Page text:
It’s a uniquely American irony that the template for early 20th century residential opulence was shaped largely by an undereducated immigrant—an Italian, at that—who arrived in America with a minimal grasp of English. By the standards of his time (and, depressingly, those of today), Rosario Candela would not be considered desirable. Born in Palermo in 1890, he emigrated to the U.S. around 1910. His unflagging drive, industriousness, and sheer talent allowed Candela to graduate from Columbia University’s architecture school in 1915, start his own firm five years later, and reshape urban living by creating some of the country’s most coveted real estate: Fifth Avenue maisonettes overlooking Central Park, elegant duplexes and triplexes in cooperative buildings on Park Avenue, some of the first apartment complexes on Sutton Place.

Elegance in the Sky: The Architecture of Rosario Candela is a compact one-room exhibit at the Museum of the City of New York, curated by Donald Albrecht and designed by Peter Pennoyer Architects, that takes viewers inside a handful of those residences. Images of a stately library at 720 Park Avenue, a sun-drenched penthouse terrace with expansive views at 834 Fifth Avenue, and a dome-ceiling dining room at 960 Fifth Avenue sit alongside exterior views of the buildings and floor plans of the units. In all, nearly a dozen projects from the late 1920s through the early 1930s are represented in the exhibition (Candela completed more than 70 buildings—and pivoted to a second career, after the Depression, as an accomplished cryptographer—before his death in 1953), alongside large photographs of other Candela apartments and a display of items including marketing materials and personal objects.

Candela’s apartments established a visual shorthand for affluence and clearly influenced the residential style and design of the daffy elite screwballing across movie screens during the Depression in films like My Man Godfrey (1936), Easy Living (1937), and Holiday (1938). But it’s the buildings themselves that cast a longer historic and aesthetic shadow. Besides expediting the end of the Upper East Side’s mansion era, they were wildly exuberant in their design, radiating creativity without breaking the context of the neighborhood and pointing toward Modernism and more recent modes of design.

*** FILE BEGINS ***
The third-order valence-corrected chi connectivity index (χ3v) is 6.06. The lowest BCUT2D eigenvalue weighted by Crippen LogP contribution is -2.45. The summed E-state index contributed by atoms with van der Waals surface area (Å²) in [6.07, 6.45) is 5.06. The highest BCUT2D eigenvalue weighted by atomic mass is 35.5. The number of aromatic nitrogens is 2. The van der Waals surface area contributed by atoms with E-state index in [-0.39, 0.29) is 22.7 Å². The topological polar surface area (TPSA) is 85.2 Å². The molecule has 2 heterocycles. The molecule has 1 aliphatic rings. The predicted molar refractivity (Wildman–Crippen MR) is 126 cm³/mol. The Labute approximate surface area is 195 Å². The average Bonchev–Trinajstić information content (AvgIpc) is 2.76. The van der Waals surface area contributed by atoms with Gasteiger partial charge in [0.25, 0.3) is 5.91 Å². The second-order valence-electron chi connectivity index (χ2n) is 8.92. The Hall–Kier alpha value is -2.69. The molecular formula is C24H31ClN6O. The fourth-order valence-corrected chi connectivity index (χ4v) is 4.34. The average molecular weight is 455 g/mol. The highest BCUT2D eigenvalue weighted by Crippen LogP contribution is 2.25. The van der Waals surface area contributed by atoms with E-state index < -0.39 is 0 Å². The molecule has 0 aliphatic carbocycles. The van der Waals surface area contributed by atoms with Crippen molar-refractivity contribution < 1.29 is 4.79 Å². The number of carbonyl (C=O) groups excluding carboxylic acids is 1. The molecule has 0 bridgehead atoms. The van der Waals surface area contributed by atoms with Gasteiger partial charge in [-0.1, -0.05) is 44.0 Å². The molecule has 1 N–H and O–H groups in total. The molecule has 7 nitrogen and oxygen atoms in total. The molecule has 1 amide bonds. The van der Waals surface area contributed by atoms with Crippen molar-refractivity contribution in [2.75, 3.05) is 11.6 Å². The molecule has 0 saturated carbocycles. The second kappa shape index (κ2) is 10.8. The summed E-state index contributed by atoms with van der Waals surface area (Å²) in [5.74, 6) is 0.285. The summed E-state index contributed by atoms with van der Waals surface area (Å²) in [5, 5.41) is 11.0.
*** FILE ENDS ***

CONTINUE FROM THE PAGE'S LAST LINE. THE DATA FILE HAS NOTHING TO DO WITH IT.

The hulking 2 E. 70th Street, for instance, sits across from the Frick Collection and mirrors that smaller manse in its color and construction. 960 Fifth Avenue, described by the New York Times as “12 mansions built one on top of another,” is an architectural puzzlebox. (It’s expertly explored, from the inside out, in a video included in the exhibit.) And then there’s the 18-floor 778 Park Avenue, completed in 1931, which begins as a standard red-brick structure and becomes a remarkable, even abstract marriage of 20th century asymmetry and Old World styling—including a loggia, housing the ubiquitous rooftop water tank—as it begins to step back above the 12th floor. 

Elegance in the Sky also includes a focus on the marketing behind Candela’s buildings, which, is interesting but secondary to the buildings themselves. Leaving the show, you immediately want to head south to give them a closer look (and maybe make nice with a tenant to go inside, too). The exhibit accomplishes a lot in a small space and—while Candela might be recognizable to professionals—serves as a wonderful primer on one of America’s most important, yet under-discussed, architects.

Elegance in the Sky runs through October 28 at the Museum of the City of New York on the Upper East Side of Manhattan.